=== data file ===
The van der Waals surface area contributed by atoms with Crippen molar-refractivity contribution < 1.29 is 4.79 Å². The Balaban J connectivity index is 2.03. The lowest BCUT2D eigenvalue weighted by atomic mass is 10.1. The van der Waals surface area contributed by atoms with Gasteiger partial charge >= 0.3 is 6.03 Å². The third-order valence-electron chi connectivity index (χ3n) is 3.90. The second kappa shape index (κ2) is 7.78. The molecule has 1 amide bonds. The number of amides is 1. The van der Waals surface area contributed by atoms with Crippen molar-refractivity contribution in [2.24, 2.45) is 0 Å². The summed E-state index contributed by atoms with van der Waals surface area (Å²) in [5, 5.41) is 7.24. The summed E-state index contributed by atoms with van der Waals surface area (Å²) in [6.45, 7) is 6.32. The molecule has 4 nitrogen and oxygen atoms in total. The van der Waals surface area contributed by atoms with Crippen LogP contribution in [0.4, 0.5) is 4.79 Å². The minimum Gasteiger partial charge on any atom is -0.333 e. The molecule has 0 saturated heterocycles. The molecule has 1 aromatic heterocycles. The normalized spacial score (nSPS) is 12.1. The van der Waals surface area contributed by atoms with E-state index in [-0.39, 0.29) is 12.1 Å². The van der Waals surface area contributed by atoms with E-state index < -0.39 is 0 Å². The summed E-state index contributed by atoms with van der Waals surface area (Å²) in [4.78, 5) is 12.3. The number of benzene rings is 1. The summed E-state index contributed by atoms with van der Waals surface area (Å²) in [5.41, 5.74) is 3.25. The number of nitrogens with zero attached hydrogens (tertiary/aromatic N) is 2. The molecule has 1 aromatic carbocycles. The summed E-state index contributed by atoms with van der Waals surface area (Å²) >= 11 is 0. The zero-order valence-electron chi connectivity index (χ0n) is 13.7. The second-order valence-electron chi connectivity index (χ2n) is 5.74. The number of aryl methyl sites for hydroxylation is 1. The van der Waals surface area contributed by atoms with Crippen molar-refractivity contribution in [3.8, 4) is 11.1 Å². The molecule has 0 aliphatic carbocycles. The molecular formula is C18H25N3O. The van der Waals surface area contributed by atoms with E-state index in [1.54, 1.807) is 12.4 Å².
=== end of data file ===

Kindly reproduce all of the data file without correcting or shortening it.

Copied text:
The van der Waals surface area contributed by atoms with Crippen molar-refractivity contribution < 1.29 is 4.79 Å². The Balaban J connectivity index is 2.03. The lowest BCUT2D eigenvalue weighted by atomic mass is 10.1. The van der Waals surface area contributed by atoms with Gasteiger partial charge >= 0.3 is 6.03 Å². The third-order valence-electron chi connectivity index (χ3n) is 3.90. The second kappa shape index (κ2) is 7.78. The molecule has 1 amide bonds. The number of amides is 1. The van der Waals surface area contributed by atoms with Crippen molar-refractivity contribution in [2.24, 2.45) is 0 Å². The summed E-state index contributed by atoms with van der Waals surface area (Å²) in [5, 5.41) is 7.24. The summed E-state index contributed by atoms with van der Waals surface area (Å²) in [6.45, 7) is 6.32. The molecule has 4 nitrogen and oxygen atoms in total. The van der Waals surface area contributed by atoms with Crippen LogP contribution in [0.4, 0.5) is 4.79 Å². The minimum Gasteiger partial charge on any atom is -0.333 e. The molecule has 0 saturated heterocycles. The molecule has 1 aromatic heterocycles. The normalized spacial score (nSPS) is 12.1. The van der Waals surface area contributed by atoms with E-state index in [-0.39, 0.29) is 12.1 Å². The van der Waals surface area contributed by atoms with E-state index < -0.39 is 0 Å². The summed E-state index contributed by atoms with van der Waals surface area (Å²) in [4.78, 5) is 12.3. The number of benzene rings is 1. The summed E-state index contributed by atoms with van der Waals surface area (Å²) in [5.41, 5.74) is 3.25. The number of nitrogens with zero attached hydrogens (tertiary/aromatic N) is 2. The molecule has 1 aromatic carbocycles. The summed E-state index contributed by atoms with van der Waals surface area (Å²) >= 11 is 0. The zero-order valence-electron chi connectivity index (χ0n) is 13.7. The second-order valence-electron chi connectivity index (χ2n) is 5.74. The number of aryl methyl sites for hydroxylation is 1. The van der Waals surface area contributed by atoms with Crippen molar-refractivity contribution in [3.8, 4) is 11.1 Å². The molecule has 0 aliphatic carbocycles. The molecular formula is C18H25N3O. The van der Waals surface area contributed by atoms with E-state index in [1.54, 1.807) is 12.4 Å².